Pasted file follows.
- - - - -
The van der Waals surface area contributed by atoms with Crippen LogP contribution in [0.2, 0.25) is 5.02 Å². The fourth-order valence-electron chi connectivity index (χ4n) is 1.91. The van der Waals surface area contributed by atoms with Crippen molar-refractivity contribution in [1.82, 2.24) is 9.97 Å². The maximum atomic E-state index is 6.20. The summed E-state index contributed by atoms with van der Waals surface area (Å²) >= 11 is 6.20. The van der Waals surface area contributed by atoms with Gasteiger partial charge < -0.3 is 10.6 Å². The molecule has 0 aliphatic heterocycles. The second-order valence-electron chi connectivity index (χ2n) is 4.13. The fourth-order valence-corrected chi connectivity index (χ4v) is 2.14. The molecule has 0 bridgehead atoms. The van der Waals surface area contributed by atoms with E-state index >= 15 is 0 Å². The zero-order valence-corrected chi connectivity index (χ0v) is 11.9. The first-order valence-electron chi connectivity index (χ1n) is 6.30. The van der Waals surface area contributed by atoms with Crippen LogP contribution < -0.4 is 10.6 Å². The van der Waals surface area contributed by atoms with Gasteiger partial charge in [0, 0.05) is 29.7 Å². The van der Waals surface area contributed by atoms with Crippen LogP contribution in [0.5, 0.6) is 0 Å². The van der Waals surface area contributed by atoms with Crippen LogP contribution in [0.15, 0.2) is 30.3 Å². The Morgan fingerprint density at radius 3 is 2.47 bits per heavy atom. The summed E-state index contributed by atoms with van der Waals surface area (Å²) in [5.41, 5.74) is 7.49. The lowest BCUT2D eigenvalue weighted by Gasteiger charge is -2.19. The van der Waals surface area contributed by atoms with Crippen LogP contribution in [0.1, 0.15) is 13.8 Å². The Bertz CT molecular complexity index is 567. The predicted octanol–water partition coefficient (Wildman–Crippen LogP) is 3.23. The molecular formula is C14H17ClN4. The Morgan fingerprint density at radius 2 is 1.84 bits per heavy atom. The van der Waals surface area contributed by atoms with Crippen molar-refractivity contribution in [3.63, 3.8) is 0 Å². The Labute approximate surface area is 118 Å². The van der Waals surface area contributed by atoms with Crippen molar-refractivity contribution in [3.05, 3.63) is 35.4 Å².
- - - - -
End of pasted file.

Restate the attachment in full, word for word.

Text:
The van der Waals surface area contributed by atoms with Crippen LogP contribution in [0.2, 0.25) is 5.02 Å². The fourth-order valence-electron chi connectivity index (χ4n) is 1.91. The van der Waals surface area contributed by atoms with Crippen molar-refractivity contribution in [1.82, 2.24) is 9.97 Å². The maximum atomic E-state index is 6.20. The summed E-state index contributed by atoms with van der Waals surface area (Å²) >= 11 is 6.20. The van der Waals surface area contributed by atoms with Gasteiger partial charge < -0.3 is 10.6 Å². The molecule has 0 aliphatic heterocycles. The second-order valence-electron chi connectivity index (χ2n) is 4.13. The fourth-order valence-corrected chi connectivity index (χ4v) is 2.14. The molecule has 0 bridgehead atoms. The van der Waals surface area contributed by atoms with E-state index >= 15 is 0 Å². The zero-order valence-corrected chi connectivity index (χ0v) is 11.9. The first-order valence-electron chi connectivity index (χ1n) is 6.30. The van der Waals surface area contributed by atoms with Crippen LogP contribution < -0.4 is 10.6 Å². The van der Waals surface area contributed by atoms with Gasteiger partial charge in [0, 0.05) is 29.7 Å². The van der Waals surface area contributed by atoms with Crippen LogP contribution in [0.5, 0.6) is 0 Å². The van der Waals surface area contributed by atoms with Crippen LogP contribution in [0.15, 0.2) is 30.3 Å². The Morgan fingerprint density at radius 3 is 2.47 bits per heavy atom. The summed E-state index contributed by atoms with van der Waals surface area (Å²) in [5.41, 5.74) is 7.49. The lowest BCUT2D eigenvalue weighted by Gasteiger charge is -2.19. The van der Waals surface area contributed by atoms with Crippen LogP contribution in [0.1, 0.15) is 13.8 Å². The Bertz CT molecular complexity index is 567. The predicted octanol–water partition coefficient (Wildman–Crippen LogP) is 3.23. The molecular formula is C14H17ClN4. The Morgan fingerprint density at radius 2 is 1.84 bits per heavy atom. The van der Waals surface area contributed by atoms with Crippen molar-refractivity contribution in [3.63, 3.8) is 0 Å². The Labute approximate surface area is 118 Å². The van der Waals surface area contributed by atoms with Crippen molar-refractivity contribution in [3.05, 3.63) is 35.4 Å².